Father Siri Oscar Abeyratne founded the largest lay apostolate in the island nation
Swami Thaththa was known for his social conscience. (Photo: YouTube)
Father Siri Oscar Abeyratne, who is credited with forming the largest lay apostolate in the island nation of Sri Lanka, died of natural causes on Nov. 4. He was 89.
Father Abeyratne, who was popularly known as Swami Thaththa, dedicated three decades of his life to steer the Kithudana Pubuduwa (renewal of Christian people), an organization started in the Archdiocese of Colombo that later spread to other dioceses including Chilaw, Kandy, Mannar, Jaffna, Ratnapura and Kurunegala.
He also took the lead in building a religious unity alliance with Buddhist monk Ven. Maduluwawe Sobhitha Thera.
Gamini Fernando, a social activist and writer who started his journey with Pubuduwa, said Father Abeyratne mentored many activists who would raise their voices against rights violations and environmental issues in the public interest.
The priest made a significant contribution to the social struggles in the country such as the eighties strike and Kandalama and Iranavila demonstrations. He foresaw the environmental crisis and human rights abuses happening today, Fernando said.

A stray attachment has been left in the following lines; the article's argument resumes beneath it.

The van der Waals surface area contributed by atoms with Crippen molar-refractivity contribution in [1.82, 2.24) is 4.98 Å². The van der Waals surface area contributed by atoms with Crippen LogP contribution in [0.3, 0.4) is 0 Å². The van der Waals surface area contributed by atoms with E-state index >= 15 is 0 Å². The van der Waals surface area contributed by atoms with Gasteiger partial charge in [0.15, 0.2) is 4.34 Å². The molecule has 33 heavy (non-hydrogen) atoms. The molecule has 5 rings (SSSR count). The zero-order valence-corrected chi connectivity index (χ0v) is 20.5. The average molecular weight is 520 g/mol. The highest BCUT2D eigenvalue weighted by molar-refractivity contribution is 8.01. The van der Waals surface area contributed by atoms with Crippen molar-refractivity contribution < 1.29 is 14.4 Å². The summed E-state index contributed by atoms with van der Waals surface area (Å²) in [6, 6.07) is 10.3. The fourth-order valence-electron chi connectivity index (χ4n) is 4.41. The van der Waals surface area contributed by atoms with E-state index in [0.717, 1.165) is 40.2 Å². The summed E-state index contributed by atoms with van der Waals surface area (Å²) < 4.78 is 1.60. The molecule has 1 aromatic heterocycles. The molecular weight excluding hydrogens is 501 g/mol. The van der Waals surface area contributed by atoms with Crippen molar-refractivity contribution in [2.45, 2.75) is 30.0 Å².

“The movement has since spread through its members to Australia, Italy, Oman, Lebanon, England and Abu Dhabi,” he added.
He prayed day and night to see the will of God before undertaking demonstrations and such activities
Father Abeyratne was also popular among local communities for organizing Bible-sharing sessions under the coconut trees on the beaches. The sessions would often be conducted under candlelight until late in the night.
Ganyani Fonseka, a mother of four and a member of Pubuduwa in Chilaw Diocese, said the priest was dedicated to the betterment of the society without seeking popularity.
“There were several instances when church officials were not with him but he never forgot his local church and people. He prayed day and night to see the will of God before undertaking demonstrations and such activities,” she recalled.
Ganyani described him as “a prophet of this era, whom I saw with my own eyes.”
A social media post about the priest said Father Abeyratna never became a slave of political leaders but fought for the rights of the people. “He was a true man of God,” it added.
The deceased priest’s body was brought to the chapel of the Archbishop’s House a day before a funeral service was held on Nov. 5 at Sri Prasansaramaya, Walpola, Ragama, the place where he lived for years.
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